5 Ways to Get Your Family Back on Schedule
After months of coronavirus quarantine, it may feel impossible to ever get your family back on schedule. Here's where to start.
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“Allow yourself to manage some of your own anxiety that your child needs to be occupied by many structured events, or should return to everything they were enrolled in before the quarantine,” DeAngelis says. “There is great promise in personal growth and development when simply spending time together as a family.”
Chat with your Children
Speaking with your kids early and often about the different phases of reopening and the transitions your family will be making can help keep the lines of communication open. “Creating a safe space for them to relay ideas, dreams, hopes, concerns, and fears is important,” Kahn says. These conversations will help your family better prepare for what’s to come, but be sure to only share information that’s finalized so you can keep expectations in check.
You can also normalize for children that they may experience a range of emotions when resuming interactions and activities, DeAngelis says. Check in often with your kids to see how they’re feeling and coping with this new set of changes. And let them see how you’re doing by modeling authentic moods while trying to keep a positive attitude.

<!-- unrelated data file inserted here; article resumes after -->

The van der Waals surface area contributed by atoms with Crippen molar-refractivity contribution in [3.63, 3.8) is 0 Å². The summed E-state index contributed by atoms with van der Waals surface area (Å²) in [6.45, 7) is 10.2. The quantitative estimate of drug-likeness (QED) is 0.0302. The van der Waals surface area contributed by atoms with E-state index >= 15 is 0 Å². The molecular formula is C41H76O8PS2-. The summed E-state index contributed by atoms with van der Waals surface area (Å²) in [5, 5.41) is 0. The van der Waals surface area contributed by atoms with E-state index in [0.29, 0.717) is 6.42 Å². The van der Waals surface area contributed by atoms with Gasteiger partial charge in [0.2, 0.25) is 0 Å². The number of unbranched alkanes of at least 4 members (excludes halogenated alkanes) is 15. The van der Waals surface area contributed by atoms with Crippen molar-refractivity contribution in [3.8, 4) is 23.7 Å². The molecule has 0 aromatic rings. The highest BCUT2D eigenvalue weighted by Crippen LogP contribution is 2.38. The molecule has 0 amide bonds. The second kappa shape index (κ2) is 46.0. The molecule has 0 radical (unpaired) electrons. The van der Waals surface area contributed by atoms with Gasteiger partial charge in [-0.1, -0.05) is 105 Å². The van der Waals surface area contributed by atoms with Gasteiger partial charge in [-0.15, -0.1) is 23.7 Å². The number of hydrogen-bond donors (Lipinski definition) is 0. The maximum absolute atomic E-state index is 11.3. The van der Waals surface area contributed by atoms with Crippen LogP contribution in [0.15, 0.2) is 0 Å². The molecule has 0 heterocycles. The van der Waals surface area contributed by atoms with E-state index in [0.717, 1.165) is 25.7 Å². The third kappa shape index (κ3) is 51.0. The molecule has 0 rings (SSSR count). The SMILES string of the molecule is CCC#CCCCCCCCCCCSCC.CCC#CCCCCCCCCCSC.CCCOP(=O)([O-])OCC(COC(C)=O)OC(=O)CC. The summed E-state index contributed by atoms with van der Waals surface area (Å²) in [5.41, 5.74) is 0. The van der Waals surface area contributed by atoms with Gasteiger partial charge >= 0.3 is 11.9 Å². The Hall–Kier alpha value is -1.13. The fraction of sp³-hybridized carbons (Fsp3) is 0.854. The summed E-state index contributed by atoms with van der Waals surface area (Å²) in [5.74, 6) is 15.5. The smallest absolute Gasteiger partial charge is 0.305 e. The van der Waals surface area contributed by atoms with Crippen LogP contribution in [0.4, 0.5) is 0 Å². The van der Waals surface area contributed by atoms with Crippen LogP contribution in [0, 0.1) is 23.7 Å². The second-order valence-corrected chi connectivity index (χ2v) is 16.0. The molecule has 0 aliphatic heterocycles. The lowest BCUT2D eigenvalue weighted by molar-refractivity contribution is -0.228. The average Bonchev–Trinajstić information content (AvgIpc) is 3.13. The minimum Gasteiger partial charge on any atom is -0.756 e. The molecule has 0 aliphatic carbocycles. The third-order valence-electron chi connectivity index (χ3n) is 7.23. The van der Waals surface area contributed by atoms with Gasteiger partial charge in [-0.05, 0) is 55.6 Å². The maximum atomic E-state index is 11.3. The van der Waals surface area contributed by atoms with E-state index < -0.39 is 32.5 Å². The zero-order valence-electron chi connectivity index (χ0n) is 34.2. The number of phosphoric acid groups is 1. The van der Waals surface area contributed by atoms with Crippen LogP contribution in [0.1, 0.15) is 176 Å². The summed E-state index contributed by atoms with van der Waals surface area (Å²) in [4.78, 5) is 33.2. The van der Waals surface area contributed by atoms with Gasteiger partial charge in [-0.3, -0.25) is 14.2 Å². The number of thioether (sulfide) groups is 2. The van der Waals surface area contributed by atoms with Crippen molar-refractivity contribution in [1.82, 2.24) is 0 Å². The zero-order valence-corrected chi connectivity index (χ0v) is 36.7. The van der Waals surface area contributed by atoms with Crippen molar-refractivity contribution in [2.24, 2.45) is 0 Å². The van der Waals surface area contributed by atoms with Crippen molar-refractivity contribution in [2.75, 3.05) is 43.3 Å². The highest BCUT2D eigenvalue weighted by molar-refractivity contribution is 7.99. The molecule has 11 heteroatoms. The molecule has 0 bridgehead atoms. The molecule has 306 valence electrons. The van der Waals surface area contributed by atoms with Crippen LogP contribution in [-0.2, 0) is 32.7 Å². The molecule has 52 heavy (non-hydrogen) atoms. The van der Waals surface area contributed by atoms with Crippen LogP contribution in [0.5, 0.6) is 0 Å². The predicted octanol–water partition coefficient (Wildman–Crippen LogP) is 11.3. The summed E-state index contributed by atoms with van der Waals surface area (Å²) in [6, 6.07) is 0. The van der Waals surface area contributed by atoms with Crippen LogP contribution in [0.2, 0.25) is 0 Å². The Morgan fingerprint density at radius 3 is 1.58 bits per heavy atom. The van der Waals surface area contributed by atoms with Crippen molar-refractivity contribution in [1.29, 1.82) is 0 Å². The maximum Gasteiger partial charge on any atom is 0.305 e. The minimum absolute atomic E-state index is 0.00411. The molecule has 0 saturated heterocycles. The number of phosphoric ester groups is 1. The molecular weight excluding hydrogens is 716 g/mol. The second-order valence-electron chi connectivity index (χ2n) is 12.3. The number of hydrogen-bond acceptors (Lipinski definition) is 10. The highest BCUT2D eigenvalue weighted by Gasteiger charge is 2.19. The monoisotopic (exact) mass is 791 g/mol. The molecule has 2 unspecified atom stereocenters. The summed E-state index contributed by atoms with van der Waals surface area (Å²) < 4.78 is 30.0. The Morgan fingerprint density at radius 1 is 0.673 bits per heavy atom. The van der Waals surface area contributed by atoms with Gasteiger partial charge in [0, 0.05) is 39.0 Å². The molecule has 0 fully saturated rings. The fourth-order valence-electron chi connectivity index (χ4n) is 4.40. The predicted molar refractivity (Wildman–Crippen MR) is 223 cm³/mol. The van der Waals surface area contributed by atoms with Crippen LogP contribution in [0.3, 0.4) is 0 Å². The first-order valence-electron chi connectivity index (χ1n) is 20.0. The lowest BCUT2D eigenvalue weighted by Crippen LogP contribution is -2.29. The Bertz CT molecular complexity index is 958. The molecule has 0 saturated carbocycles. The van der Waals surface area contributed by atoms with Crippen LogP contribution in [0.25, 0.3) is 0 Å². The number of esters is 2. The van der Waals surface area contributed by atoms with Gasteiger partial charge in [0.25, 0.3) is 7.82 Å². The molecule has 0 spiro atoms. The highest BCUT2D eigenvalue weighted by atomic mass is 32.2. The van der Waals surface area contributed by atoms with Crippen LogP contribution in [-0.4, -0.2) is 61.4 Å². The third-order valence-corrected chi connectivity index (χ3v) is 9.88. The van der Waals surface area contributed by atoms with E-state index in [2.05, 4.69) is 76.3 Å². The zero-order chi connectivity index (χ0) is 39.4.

“The more we can continue to adapt and adjust the easier our children will have a time doing the same,” Kahn says.
Carefully Choose What to Change
Changing habits is rarely easy. But rather than forcing a stressful transition back into your old and likely imperfect family schedule, DeAngelis suggests choosing 1 to 2 areas to focus on at a time. “For example, if getting your sleep schedule back on track is top priority, consider changing bedtime by 15 minutes earlier every Sunday, and push it back by another 15 minutes each Wednesday to allow your body time to adjust to these more subtle changes,” she says. Do this until you’ve reached your current ideal bedtime.
We’re all eager to return to life as we knew it, but try to be patient when getting back into the swing of things. This is especially true when it comes to school in the fall. “Placing pressure to be ‘back to normal’ and fully productive will only serve to increase anxiety,” DeAngelis says. So look at how your school is working to meet the needs of its children and ask for flexibility where necessary. You may want to ask teachers or administrators for some short-term accommodations to make your kids feel more comfortable in the school environment. Depending upon how your child seems to be adjusting, you may also consider reaching out to the school psychologist to come up with some ideas early on.